As parents we teach our children a lot: to count, read, say please and thank you and, hopefully, be an example to others.
Research shows that parents also pass on their approach to finances. So exactly how are we teaching our children to be financially astute from a young age?
Compared to some of their European counterparts, British parents with children under 10 are more generous when it comes to paying pocket money. That changes from 10 upwards when they end up paying well below the European average.
Teaching the value of money
Your child’s financial education can begin as soon as they learn to count and a great time to start talking about spending and saving is birthdays or Christmas (if they‘re likely to receive a cash gift).
If your child asks for something expensive: an iPhone 7 for £599, or an Xbox One for £199, try to explain to them the time it would take to earn that amount of money. The minimum wage for a person under 18 is £4 per hour, which means it would take 150 hours or nearly three weeks working full-time, to save for that new iPhone.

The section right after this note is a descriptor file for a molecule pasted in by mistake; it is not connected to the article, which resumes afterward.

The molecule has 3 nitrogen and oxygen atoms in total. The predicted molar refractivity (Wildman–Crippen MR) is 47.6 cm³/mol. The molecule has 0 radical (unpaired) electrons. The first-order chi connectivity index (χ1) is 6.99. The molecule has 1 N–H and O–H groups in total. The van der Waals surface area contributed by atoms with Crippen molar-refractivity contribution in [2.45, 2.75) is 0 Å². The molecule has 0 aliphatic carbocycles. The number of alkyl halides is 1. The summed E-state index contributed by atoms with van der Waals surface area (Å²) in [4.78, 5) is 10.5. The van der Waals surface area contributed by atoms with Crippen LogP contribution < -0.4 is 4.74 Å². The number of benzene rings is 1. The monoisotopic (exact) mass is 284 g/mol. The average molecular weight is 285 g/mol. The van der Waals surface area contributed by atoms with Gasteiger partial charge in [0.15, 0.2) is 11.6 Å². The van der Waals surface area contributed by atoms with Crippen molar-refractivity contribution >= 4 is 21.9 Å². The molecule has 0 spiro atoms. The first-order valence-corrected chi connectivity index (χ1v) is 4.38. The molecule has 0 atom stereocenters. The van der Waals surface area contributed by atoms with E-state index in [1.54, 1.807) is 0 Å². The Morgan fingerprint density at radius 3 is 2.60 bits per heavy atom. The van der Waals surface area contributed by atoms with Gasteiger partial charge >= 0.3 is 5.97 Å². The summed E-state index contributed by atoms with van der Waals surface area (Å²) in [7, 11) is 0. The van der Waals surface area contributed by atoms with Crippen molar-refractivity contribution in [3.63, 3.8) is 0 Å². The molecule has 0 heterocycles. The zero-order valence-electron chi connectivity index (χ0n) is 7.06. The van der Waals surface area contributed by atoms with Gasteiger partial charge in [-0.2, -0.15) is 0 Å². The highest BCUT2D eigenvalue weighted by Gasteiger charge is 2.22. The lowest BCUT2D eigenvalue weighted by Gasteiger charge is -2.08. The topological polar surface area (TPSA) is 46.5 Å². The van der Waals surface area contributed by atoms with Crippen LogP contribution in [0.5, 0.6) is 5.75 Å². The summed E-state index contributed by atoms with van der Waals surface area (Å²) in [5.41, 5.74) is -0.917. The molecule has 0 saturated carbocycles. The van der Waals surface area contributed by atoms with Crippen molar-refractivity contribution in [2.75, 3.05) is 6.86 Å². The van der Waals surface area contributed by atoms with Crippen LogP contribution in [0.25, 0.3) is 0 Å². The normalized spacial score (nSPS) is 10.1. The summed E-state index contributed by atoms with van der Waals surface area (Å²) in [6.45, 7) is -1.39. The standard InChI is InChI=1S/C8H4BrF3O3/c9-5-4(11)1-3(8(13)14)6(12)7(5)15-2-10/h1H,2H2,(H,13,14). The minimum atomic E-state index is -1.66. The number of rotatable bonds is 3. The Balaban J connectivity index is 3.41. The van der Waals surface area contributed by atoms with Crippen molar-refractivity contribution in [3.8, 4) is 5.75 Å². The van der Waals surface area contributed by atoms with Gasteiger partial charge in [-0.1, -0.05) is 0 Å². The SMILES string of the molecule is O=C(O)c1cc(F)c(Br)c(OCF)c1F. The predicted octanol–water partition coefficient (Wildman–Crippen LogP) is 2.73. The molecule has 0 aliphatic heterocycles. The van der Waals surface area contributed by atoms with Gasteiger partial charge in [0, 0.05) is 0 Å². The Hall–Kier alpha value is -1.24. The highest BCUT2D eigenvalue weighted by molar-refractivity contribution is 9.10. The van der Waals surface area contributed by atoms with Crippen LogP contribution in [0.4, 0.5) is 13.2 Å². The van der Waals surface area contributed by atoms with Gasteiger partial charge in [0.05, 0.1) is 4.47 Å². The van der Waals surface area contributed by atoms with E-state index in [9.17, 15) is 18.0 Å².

How to budget
An important lesson to instil from a young age is not to spend more than you have. Dividing money into different pots is a great way to demonstrate this as it really helps your child to visualise where their money is going. They can also see that when it’s gone, it’s gone.
Try using two jam jars. Label one ‘Spend now’ and one ‘Save for later’. Talk to your child about how they would like to divide their pocket money or any cash gifts they receive between the two jars. If they keep their savings jar topped up, they can see that they have rainy day money if they need it when their ‘spend now’ jar is empty.
You could also add in a third jar ‘Donate to others’ to show your child that they can afford to help children who may not be lucky enough to receive pocket money for their own jars.